• Last modified 677 days ago (Aug. 10, 2017)


Threshing days give taste of early-day farming

Staff writer

Leonardville farmer and antique tractor enthusiast Charles Dugan, who farms 1,200 acres of cropland, brought his two yellow John Deere industrial tractors to Goessel’s Country Threshing Days over the weekend.

As a farmer, he’s accustomed to using modern equipment, but still loves having the old equipment around.

“I like the old tractors, too,” Dugan said. “You never should forget the past.”

The business of raising crops has seen “huge, huge change” over the years, but much has also remained the same from the days of the late 19th- to mid-20th century farm equipment on display at Country Threshing Days, Dugan said.

“The tillage and stuff is similar to how they did it back then,” Dugan said.

A steam-powered 1914 Reeves Emerson Brantingham Canadian Special tractor gave a farmer 23 horsepower. For a farmer of that era who had one or two horses, the equipment was amazing.

The one at Country Threshing Days drove a belt for a sawmill exhibition.

The Reeves Co., incorporated in 1869, made sawmills, steam engines, industrial wooden pulleys threshing machines, industrial pulleys, and a few early automobiles. The company was sold to Emerson-Brantingham Co. in 1912, then to J. I. Case & Co. in 1928.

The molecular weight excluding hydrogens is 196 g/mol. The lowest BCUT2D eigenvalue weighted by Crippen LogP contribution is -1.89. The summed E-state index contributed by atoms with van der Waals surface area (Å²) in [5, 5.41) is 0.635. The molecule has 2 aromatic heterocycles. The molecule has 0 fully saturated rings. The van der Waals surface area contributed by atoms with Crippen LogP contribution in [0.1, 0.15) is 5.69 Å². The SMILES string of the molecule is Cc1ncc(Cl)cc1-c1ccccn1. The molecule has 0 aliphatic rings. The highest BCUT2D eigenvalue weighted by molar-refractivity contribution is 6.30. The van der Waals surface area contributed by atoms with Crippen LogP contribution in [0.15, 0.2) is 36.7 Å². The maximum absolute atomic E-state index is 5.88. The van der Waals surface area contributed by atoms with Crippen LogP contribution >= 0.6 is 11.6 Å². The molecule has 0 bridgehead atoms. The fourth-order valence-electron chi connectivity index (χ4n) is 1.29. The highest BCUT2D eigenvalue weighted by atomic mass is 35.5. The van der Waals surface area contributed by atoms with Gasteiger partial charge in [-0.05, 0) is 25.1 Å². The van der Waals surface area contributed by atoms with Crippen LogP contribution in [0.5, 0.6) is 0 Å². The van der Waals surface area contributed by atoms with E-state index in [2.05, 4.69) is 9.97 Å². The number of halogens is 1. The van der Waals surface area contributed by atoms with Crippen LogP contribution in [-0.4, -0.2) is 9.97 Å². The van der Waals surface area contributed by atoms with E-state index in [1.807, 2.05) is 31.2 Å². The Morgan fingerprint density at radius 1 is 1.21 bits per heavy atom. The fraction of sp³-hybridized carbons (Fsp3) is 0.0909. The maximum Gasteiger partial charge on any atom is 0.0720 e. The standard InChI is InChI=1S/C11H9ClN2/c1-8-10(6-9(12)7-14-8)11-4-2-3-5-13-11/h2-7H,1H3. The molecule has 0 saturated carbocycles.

The model on display at Goessel pulled a plow in Texas for one year, then operated as a thresher until 1957. It was purchased by Concordia resident Wilson Carlgren in 1958 and is still operated and maintained for shows.

A typical modern tractor has up to 620 horsepower, Mitch Guetterman, manager of PrairieLand Partners, said.

“The old tractors didn’t need all the computers and they still ran,” Dugan said.

Modern technology has created a different world of raising crops, Dugan said.

A farmer can program how much fertilizer and seed he wants applied in specific areas of his fields and maximize yield, Dugan said.

“If you program something into the tractor and you send it in, it can tell you what’s going wrong,” Dugan said.

“It’s become very technical and the farmers are becoming more efficient,” Guetterman said.

Dugan brought two yellow John Deere industrial tractors to display last weekend.

“You don’t see them very often but you can still get yellow tractors from the factory,” Guetterman said. “They are a special order item.”

At its most basic, farming is still planting, watering, harvesting, and marketing crops, despite the many technological changes, Dugan said.

Also on display were Ford Model TT pickups, antique cars, draft horses, field operations, and blacksmithing demonstrations.

Last modified Aug. 10, 2017